2012    Samuel Johnson Prize (The Baillie Gifford Prize), the top award for literary nonfiction in the English language, for Into the Silence: The Great War, Mallory and the Conquest of Everest. Award accompanied by US $50,000 prize.

2012    Award of Excellence: Public Engagement, Canadian Civil Liberties Association

2012    Finalist, Charles Taylor Prize for Literary Nonfiction, Into the Silence: The Great War, Mallory and the Conquest of Everest

2012    Finalist, Governor General’s Award for Nonfiction, Into the Silence: The Great War, Mallory and the Conquest of Everest

2011    The Explorers Medal, The Explorers Club, New York

2011    Honorary Doctorate of Letters, National College of Natural Medicine

2010    Libris Award, Canadian Booksellers Association, Best Nonfiction Book of the Year for The Wayfinders: Why Ancient Wisdom Matters in the Modern World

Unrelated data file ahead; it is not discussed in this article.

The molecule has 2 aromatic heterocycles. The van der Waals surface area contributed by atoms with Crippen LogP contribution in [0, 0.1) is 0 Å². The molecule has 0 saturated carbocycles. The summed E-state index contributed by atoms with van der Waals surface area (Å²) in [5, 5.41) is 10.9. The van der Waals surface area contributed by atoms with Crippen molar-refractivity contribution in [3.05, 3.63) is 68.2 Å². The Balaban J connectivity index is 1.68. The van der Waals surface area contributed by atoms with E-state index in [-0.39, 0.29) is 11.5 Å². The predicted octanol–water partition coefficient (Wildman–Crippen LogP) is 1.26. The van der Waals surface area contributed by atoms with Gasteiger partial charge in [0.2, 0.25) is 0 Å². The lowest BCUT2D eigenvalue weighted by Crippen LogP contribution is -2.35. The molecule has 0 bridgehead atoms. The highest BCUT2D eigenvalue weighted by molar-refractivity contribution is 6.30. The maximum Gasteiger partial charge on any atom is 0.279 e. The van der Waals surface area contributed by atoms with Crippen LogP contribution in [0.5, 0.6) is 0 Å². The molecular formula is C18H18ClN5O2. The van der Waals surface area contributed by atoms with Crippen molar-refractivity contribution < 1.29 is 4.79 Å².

2010    Honorary Doctorate of Science, Colorado College

2010    Honorary Doctorate of Laws, University of Northern British Columbia

2009    Gold Medal, Royal Canadian Geographical Society

2008    Honorary Doctorate of Science, University of Guelph

2004    Banff Mountain Book Festival Award for Adventure Travel for the book: The Lost Amazon: The Photographic Journey of Richard Evans Schultes

2004    Honorary Member, The Explorers Club, one of twenty

2004    Lowell Thomas Medal, The Explorers Club, New York

2003    Honorary Doctorate of Science, University of Victoria

2002    Literary Award for Nonfiction, Lannan Foundation. Award accompanied by US$125,000 prize

2002    Banff Mountain Book Festival, Special Jury Award: Light at the Edge of the World: A Journey through the Realm of Vanishing Cultures

1999    Klinger Award, Society of Economic Botany, for the book One River: Explorations and Discoveries in the Amazon Rain Forest

1998    Banff Mountain Book Festival Award for Adventure Travel for the book: The Clouded Leopard: Travels to Landscapes of Spirit and Desire

1997    Finalist, Governor General’s Award for Nonfiction, One River: Explorations and Discoveries in the Amazon Rain Forest

1990    National Association for Campus Activities (N.A.C.A.): nominated for Speaker of the Year

1982    Harvard University, Graduate School of Arts and Science: Certificate of Distinction in Teaching